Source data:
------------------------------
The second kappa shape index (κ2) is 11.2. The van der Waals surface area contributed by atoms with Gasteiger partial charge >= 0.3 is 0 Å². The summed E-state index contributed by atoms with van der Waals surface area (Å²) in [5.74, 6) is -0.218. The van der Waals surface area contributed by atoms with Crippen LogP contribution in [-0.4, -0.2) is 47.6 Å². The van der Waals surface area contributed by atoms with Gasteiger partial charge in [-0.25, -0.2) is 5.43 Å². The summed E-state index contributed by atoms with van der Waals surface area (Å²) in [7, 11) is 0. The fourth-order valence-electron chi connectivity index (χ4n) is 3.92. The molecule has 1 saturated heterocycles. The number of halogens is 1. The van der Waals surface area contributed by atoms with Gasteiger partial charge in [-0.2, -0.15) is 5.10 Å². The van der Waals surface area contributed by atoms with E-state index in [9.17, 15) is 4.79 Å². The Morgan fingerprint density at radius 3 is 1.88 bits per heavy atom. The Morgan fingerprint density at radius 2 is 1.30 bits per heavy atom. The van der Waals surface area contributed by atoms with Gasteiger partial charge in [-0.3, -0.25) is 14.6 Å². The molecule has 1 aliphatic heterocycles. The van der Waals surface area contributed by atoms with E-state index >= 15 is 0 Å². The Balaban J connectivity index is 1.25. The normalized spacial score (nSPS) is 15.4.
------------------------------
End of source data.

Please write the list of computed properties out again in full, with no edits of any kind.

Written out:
The second kappa shape index (κ2) is 11.2. The van der Waals surface area contributed by atoms with Gasteiger partial charge >= 0.3 is 0 Å². The summed E-state index contributed by atoms with van der Waals surface area (Å²) in [5.74, 6) is -0.218. The van der Waals surface area contributed by atoms with Crippen LogP contribution in [-0.4, -0.2) is 47.6 Å². The van der Waals surface area contributed by atoms with Gasteiger partial charge in [-0.25, -0.2) is 5.43 Å². The summed E-state index contributed by atoms with van der Waals surface area (Å²) in [7, 11) is 0. The fourth-order valence-electron chi connectivity index (χ4n) is 3.92. The molecule has 1 saturated heterocycles. The number of halogens is 1. The van der Waals surface area contributed by atoms with Gasteiger partial charge in [-0.2, -0.15) is 5.10 Å². The van der Waals surface area contributed by atoms with E-state index in [9.17, 15) is 4.79 Å². The Morgan fingerprint density at radius 3 is 1.88 bits per heavy atom. The Morgan fingerprint density at radius 2 is 1.30 bits per heavy atom. The van der Waals surface area contributed by atoms with Gasteiger partial charge in [-0.3, -0.25) is 14.6 Å². The molecule has 1 aliphatic heterocycles. The van der Waals surface area contributed by atoms with E-state index >= 15 is 0 Å². The Balaban J connectivity index is 1.25. The normalized spacial score (nSPS) is 15.4.